And so, on Tuesday, May Day returned home to the United States for its largest commemoration in generations. With the old labor movements and the Communist era receding further into history, the day is no longer about Socialism per se, nor does it carry antiquated “un-American” connotations any longer.
There were participants in hundreds of places across the country. But of course, urban centers attracted the most attention. In New York alone, upwards of 50,000 turned out, and other cities had proportionally similar attendance. In addition, there were countless online supporters who could not participate in person.
Most of the mainstream media have painted an awfully skewed picture of the day, focusing primarily on arrests and a handful of shameful vandals. I was out for 12 hours on May Day, covering miles of Manhattan, and the following was my experience, and the experience of many others:
“Banks got bailed out, we got sold out…”
The first stop was Bryant Park, the rallying point for numerous small-scale pickets to various locations throughout Midtown Manhattan. At 9am, it was rainy and the initial turnout was disappointing. This very quickly changed over the next few hours. The first picket that I went with numbered in the hundreds and wound its way through Times Square and around various bank office buildings along 6th Avenue near Radio City. On the way we passed and supported pickets of employees who’d walked out of their workplaces. The group, while spirited, kept to the sidewalk and remained resolutely peaceful. Of course, a small army of police tagged along.
“When immigrant workers are under attack, what do we do? Stand up, fight back!”
Next from Bryant Park we went with an immigrants group picketing various locations guilty of abuses towards restaurant and service industry workers. The police somehow missed this one, and the march took to the roadway, moving along the middle of Madison Avenue and then into the streets surrounding Grand Central Terminal. When the riot police showed up, the crowd immediately decided to return to the sidewalk and continued on with no loss of inspiration.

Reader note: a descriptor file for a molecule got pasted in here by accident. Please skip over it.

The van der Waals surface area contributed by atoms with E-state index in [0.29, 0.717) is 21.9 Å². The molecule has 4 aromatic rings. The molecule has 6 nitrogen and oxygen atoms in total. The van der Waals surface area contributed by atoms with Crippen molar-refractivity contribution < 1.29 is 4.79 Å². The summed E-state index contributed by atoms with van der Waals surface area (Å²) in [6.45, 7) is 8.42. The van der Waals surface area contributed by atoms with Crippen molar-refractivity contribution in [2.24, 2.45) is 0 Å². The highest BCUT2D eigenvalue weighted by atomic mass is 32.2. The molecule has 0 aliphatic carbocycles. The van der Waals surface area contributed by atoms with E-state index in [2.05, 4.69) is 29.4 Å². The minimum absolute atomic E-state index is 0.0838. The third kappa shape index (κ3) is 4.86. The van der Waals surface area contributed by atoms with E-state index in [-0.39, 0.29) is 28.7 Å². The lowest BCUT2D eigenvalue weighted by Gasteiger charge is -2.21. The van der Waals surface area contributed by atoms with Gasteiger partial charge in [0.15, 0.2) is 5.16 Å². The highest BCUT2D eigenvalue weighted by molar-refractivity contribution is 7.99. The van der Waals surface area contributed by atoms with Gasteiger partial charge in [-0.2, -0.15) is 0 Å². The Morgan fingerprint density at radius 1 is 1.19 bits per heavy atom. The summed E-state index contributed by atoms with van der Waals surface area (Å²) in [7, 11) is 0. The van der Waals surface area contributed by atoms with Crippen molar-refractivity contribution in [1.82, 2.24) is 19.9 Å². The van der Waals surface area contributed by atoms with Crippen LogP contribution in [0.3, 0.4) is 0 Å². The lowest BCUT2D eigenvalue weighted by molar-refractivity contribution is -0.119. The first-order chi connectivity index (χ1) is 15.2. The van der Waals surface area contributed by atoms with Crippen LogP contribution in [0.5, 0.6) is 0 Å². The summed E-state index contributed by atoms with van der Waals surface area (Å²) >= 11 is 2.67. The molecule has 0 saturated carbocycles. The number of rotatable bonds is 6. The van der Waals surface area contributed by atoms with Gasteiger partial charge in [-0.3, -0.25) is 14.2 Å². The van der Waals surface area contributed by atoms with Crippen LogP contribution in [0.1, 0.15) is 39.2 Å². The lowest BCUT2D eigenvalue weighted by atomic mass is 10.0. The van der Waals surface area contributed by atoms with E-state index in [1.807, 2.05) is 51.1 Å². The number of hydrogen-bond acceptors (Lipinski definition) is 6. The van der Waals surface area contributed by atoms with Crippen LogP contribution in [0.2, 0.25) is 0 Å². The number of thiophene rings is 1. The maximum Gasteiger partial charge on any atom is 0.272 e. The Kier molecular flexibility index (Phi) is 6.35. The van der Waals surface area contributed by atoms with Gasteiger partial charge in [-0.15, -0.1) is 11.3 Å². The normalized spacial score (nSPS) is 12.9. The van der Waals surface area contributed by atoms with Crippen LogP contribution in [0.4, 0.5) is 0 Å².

Meanwhile, Occupy Williamsburg and Occupy Bushwick had come across the Williamsburg Bridge (on the pedestrian walkway) and some were about to set off on a “wildcat” march – Historically, a wildcat strike is one in which people are participating without the consent of their unions. We were unable to catch up with it, but later heard reports of vandalism and purposeful taunting of police committed by idiots dressed in black, who were bent on tarnishing the day’s positive spirit to satisfy their own destructive impulses. Their actions have been condemned by the vast majority of May Day participants, but this unrepresentative 15-minute incident is one that the media chose to latch onto in their coverage of the day, in a strange attempt to amplify what they called “clashes with police”.
“Who do you protect, who do you serve?!”
We caught up in Washington Square Park, where a rally of NYU students was taking place. By now, the sun had appeared and the temperature was rising into a summerlike humidity. Many of those in the park eventually set off on a march towards 6th avenue with the ultimate goal of arrival at Union Square, where thousands were already converging, including the huge contingent from Bryant Park. Very soon after setting off, a few protesters on bikes were arrested, a couple first being thrown to the ground, and one suffering a bloody nose. The arrests were seemingly random, as we observed no criminal act and no warning; the ferocity of the police attack was completely uncalled for. Immediately the cops shut down the avenue and hundreds of officers in riot gear swarmed the block, creating a disruption far worse than that of the sidewalk protesters.
“We are the 99%”